Even though he played in 27 fewer games and had exactly 100 fewer plate appearances in 2012 than he had in 2011, Stanton still launched three more homers (37 to 34) while also hitting the same number of doubles (30). He also greatly improved his average (.290) and fell just one plate appearance shy of qualifying to lead all of baseball with a .608 slugging percentage. Even with a diminished lineup around him, Stanton is a virtual lock for 40+ longballs if he can stay healthy, and 50+ bombs shouldn’t be dismissed.
Jon Niese, SP, Mets
The Mets surprised some when they inked Niese to a five-year contract extension last offseason. After all, the left-hander had put up a pretty modest 4.39 ERA in his career to that point, and the Mets already had control of him for four more years. Flash forward a year later, and general manager Sandy Alderson’s move is looking pretty wise.
Niese lowered his ERA by a full run from 2011 (4.40 to 3.40) while also cutting his walk rate to a career-low 2.3 BB/9. It was something Alderson clearly saw coming, as Niese’s underlying statistics in ’11 showed a pitcher poised for a breakout. The southpaw doesn’t strike out a ton of guys, but his 155 punchouts were also a career high and certainly allow Niese to hold his own, particularly if he continues to improve his control. Niese turned just 26 last month and could conceivably take another step forward in 2013.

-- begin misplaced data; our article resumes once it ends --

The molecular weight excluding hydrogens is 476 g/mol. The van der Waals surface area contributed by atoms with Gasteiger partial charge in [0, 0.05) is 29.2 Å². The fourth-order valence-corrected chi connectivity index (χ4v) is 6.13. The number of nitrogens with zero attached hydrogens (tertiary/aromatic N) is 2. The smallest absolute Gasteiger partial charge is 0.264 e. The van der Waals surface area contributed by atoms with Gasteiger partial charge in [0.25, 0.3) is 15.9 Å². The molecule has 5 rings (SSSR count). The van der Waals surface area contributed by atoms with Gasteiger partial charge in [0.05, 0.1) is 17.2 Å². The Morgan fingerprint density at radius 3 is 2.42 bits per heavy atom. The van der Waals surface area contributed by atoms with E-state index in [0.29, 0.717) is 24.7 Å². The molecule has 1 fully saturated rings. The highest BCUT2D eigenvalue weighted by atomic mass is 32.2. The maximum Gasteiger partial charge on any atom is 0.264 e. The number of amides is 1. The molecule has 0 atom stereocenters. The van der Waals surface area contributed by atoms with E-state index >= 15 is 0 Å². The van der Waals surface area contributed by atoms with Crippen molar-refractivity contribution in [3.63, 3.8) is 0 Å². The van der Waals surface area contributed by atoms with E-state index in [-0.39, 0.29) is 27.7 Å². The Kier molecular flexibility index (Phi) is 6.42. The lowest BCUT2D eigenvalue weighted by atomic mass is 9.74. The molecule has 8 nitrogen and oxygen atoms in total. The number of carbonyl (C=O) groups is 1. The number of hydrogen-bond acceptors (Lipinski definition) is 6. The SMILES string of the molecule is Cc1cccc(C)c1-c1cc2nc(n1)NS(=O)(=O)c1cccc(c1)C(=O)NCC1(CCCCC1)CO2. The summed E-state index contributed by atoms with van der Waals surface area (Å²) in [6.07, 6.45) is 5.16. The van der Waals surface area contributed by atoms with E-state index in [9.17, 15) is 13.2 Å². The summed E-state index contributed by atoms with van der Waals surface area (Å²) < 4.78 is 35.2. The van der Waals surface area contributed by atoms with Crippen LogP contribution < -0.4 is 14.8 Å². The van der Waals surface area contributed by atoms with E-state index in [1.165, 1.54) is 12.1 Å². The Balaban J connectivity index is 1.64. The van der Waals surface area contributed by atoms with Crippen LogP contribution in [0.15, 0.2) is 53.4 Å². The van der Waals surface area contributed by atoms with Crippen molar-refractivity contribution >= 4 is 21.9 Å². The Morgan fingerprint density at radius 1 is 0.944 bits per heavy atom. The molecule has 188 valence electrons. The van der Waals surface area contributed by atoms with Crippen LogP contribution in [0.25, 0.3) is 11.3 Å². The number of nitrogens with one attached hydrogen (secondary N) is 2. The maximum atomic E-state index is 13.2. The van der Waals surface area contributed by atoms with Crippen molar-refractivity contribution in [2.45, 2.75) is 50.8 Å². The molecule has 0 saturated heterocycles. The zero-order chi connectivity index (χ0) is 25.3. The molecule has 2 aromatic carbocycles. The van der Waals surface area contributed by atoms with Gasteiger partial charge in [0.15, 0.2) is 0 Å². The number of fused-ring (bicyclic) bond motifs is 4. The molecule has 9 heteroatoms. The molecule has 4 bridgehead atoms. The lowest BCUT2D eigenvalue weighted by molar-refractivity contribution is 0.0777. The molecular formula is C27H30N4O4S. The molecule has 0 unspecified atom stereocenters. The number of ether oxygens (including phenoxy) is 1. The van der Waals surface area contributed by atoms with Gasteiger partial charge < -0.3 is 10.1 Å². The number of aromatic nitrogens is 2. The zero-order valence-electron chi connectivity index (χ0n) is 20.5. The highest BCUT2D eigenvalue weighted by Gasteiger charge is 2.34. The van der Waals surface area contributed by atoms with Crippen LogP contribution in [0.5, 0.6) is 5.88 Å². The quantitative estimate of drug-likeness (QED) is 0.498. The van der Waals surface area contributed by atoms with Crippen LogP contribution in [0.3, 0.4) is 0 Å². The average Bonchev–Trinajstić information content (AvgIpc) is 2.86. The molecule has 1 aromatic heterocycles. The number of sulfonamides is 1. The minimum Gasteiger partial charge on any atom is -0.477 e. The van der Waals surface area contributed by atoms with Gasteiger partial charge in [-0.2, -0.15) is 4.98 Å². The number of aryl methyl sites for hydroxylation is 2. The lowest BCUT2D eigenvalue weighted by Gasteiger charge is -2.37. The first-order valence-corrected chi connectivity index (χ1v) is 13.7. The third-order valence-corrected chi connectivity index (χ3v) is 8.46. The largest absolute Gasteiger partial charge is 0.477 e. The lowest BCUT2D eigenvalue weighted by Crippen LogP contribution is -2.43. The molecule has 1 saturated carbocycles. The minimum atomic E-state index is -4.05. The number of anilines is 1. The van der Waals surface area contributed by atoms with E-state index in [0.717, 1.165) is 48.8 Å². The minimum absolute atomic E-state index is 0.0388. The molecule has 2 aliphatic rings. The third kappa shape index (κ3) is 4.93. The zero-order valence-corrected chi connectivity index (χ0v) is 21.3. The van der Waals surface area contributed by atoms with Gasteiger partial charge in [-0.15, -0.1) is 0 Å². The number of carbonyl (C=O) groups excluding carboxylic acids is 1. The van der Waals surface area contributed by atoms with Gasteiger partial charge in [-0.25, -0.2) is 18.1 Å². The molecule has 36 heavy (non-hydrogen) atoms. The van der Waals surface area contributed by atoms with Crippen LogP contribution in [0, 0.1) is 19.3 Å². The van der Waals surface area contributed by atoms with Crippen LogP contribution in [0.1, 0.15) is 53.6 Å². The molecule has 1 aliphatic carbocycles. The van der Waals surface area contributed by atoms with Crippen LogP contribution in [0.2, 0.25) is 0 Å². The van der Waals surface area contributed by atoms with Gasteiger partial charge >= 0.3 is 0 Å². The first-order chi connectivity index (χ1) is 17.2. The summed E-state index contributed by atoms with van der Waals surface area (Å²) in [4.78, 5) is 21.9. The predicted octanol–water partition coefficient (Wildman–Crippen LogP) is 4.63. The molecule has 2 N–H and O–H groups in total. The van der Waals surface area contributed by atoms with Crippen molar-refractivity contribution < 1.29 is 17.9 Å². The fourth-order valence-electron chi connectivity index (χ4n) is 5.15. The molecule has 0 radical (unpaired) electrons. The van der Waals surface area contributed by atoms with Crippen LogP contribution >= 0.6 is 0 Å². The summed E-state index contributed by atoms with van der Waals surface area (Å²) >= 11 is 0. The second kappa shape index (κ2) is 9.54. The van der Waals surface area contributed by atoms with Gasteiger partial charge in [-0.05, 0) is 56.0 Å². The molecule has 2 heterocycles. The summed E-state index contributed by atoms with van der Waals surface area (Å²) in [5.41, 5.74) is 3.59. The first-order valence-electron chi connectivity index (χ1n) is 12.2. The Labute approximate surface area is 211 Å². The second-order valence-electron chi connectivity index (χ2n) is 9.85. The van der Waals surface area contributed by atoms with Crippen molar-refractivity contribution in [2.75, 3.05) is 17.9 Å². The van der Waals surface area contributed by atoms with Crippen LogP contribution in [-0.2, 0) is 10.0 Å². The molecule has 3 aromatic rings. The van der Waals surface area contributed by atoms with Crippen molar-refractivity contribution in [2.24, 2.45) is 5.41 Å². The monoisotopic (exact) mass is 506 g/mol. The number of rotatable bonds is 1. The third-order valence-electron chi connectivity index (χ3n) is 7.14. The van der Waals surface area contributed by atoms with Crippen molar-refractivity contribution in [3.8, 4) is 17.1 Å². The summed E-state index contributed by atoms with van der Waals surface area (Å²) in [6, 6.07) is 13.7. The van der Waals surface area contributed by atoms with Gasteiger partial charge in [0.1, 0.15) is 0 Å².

Matt Harvey, SP, Mets
A first-round pick in 2010, Harvey breezed through the Mets’ minor league system, putting up a 3.48 ERA while striking out well over a batter per inning over 46 starts. The domination didn’t stop upon the 23-year-old’s promotion to the big leagues.
After getting the call in late July, Harvey punched out 11 batters over 5 1/3 innings in his major league debut, and he went on to whiff 70 over 59 1/3 frames while posting a 2.73 ERA over 10 starts. Harvey allowed two or fewer earned runs in eight of 10 outings, and he struck out at least seven in six starts even though the Mets did their best to limit his innings. With a fastball that hums in the mid-90s to go along with a wipeout slider, Harvey has the stuff to be a top of the rotation talent for many years. He showed in his second-half audition that’s he’s fully capable of being a fantasy stalwart immediately.
Ian Desmond, SS, Nationals